Cool undertaking and interesting situation you have. 

As I see it, the super-wide yet relatively close-to-sources arrangement presents two challenges regarding microphone technique and positioning of a single stereo microphone pair- Exaggerated proximity to some sources in comparison to others, and the image distribution across the playback image.

I'd preferably approach this using four microphones and recording channels, placing an additional mic over/in-front-of each side choir section in addition to the center pair, with the center pair configured for a wide 180 degree pickup angle. But if constrained to two channels my first instinct would be to try a pair of spaced omnis (not overly wide) in place of the directional pair you are using.  My reasoning is as follows:
1) I expect omnis will provide a nice lush sound that will be complementary to the material and not "overly close sounding".  I don't foresee a problem of too much room reverberation in the recording from the use of omnis as the acoustics are presumably good and appropriate to the musical style and the recording position relatively close.
2) I expect the more-diffuse imaging provided by of a pair of spaced omnis in contrast to a directional microphone pair to prove advantageous in helping to blend the sources nicely, while providing a good sense of stereo and spatial immersion.
3) Should be an easier setup in that you'd need to optimize the spacing between omnis, but that should be less fidgety than spacing and angling a directional pair given the constraints.
4) Organs love omnis. Choir music tends to responds well to omnis too.

Just searched and found this comparison between Line Audio CM1 (omnis AB_30cm) and CM3 (directional DIN_20cm /90deg) from what looks to be a greater distance from the sources, which may be of help although the material is different (I'm unable to listen to it here currently to assess)- https://youtu.be/p-8DvnR9a_w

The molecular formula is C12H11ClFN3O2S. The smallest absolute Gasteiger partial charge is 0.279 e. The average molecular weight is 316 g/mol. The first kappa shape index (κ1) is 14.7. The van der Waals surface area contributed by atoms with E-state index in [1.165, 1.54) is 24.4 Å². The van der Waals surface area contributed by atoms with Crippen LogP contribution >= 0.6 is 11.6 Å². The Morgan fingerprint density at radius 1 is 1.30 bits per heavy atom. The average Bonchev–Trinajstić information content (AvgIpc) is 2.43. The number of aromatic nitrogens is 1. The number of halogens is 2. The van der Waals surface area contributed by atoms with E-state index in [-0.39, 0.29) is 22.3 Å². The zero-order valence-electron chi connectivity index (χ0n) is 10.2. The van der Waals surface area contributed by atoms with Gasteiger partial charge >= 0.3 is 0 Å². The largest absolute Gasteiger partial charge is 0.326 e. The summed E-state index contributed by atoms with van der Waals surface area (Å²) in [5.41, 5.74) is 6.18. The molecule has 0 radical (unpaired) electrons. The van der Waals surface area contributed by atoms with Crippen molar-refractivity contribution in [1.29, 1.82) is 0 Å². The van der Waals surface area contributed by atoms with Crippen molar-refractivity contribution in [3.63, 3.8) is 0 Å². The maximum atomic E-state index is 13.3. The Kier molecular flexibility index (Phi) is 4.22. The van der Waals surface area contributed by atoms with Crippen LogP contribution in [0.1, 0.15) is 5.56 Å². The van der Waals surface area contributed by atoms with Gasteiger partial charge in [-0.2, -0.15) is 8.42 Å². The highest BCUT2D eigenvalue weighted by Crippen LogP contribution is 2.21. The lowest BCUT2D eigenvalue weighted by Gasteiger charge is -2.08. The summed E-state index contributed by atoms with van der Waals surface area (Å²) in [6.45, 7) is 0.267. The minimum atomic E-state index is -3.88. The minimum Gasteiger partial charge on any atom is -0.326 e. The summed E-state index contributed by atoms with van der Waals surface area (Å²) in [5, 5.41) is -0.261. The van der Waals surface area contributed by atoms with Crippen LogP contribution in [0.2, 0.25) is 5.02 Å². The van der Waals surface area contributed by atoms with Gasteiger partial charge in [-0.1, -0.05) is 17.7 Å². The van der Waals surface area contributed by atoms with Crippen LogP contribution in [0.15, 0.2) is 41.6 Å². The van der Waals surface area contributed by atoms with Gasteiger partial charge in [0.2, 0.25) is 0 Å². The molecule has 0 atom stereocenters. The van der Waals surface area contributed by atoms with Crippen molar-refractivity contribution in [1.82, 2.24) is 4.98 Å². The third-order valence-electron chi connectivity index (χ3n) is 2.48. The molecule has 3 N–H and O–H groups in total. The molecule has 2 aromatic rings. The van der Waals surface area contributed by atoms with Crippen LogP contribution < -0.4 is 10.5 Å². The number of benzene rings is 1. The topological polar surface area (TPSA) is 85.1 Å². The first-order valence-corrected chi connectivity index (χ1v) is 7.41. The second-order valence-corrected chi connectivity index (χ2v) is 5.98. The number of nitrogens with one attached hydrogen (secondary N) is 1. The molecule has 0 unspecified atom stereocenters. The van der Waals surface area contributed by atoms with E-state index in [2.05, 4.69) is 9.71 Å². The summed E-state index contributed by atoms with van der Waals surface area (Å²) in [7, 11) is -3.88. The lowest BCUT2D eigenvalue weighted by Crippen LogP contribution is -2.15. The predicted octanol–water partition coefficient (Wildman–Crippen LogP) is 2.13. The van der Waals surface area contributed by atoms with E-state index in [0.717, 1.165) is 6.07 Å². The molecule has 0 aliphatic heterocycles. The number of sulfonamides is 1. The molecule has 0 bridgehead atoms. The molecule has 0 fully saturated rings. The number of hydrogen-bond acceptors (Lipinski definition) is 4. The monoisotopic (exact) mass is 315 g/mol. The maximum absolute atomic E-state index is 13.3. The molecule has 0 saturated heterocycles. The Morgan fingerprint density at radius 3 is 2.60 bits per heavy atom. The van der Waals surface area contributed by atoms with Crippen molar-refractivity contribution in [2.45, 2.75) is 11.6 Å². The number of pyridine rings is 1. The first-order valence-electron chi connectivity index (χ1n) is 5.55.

musical volition > vibrations > voltages > numeric values > voltages > vibrations> virtual teleportation time-machine experience
Better recording made easy - >>Improved PAS table<< | Made excellent- >>click here to download the Oddball Microphone Technique illustrated PDF booklet<< (note: This is a 1st draft, now several years old and in need of revision!  Stay tuned)

Offline Gutbucket

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Re: Record choir/organ in wide width/narrow depth balcony space
« Reply #3 on: October 20, 2021, 11:05:43 AM »
If you wish to use a single directional-microphone stereo pair, consider either a tall stand from the floor below, or possibly clamping an extension bar to the railing that extends the microphone position out into the hall beyond the railing.  You can probably gain another 4' or so with a clamp and extension (look for threads here at TS on how to do this), or as much as you need with a tall stand from below.  A tall light stand can be had relatively inexpensively will be easier to setup, adjust, less fidgety and not prone to drooping.  I bought a cheap '14 tall one a few years ago for something like $70 or so.  For something like this were there is no audience around that could present a topple issue, I'd have no problem using an extension to get another 4' up or so if necessary.
musical volition > vibrations > voltages > numeric values > voltages > vibrations> virtual teleportation time-machine experience
Better recording made easy - >>Improved PAS table<< | Made excellent- >>click here to download the Oddball Microphone Technique illustrated PDF booklet<< (note: This is a 1st draft, now several years old and in need of revision!  Stay tuned)

Offline EmRR

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Re: Record choir/organ in wide width/narrow depth balcony space
« Reply #4 on: October 20, 2021, 02:47:39 PM »
Another good place for opinions on this is:

https://gearspace.com/board/remote-possibilities-in-location-recording-amp-production/

Lots of pro classical recordists in attendance. 
Mics: DPA 4060 w/MPS 6030 PSU/DAD6001/DAD4099, Neumann KM 131, KMR 81i, Oktava MK 012, Sennheiser MKH 105, MKH 20, MKH 30, MKH 40, MKH 800 TWIN, lots of other studio appropriate choices
Recorders: Zoom F8n, Sony MZ-R50, portable MOTU based multitrack DAW for client work

Offline DSatz

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Re: Record choir/organ in wide width/narrow depth balcony space
« Reply #5 on: October 20, 2021, 02:56:28 PM »
Beyer M 201s are nicely balanced microphones--I had a pair of them in the 1970s and found them quite useful. But they're highly directional. So their main strength is in giving you clarity and a stable stereo image.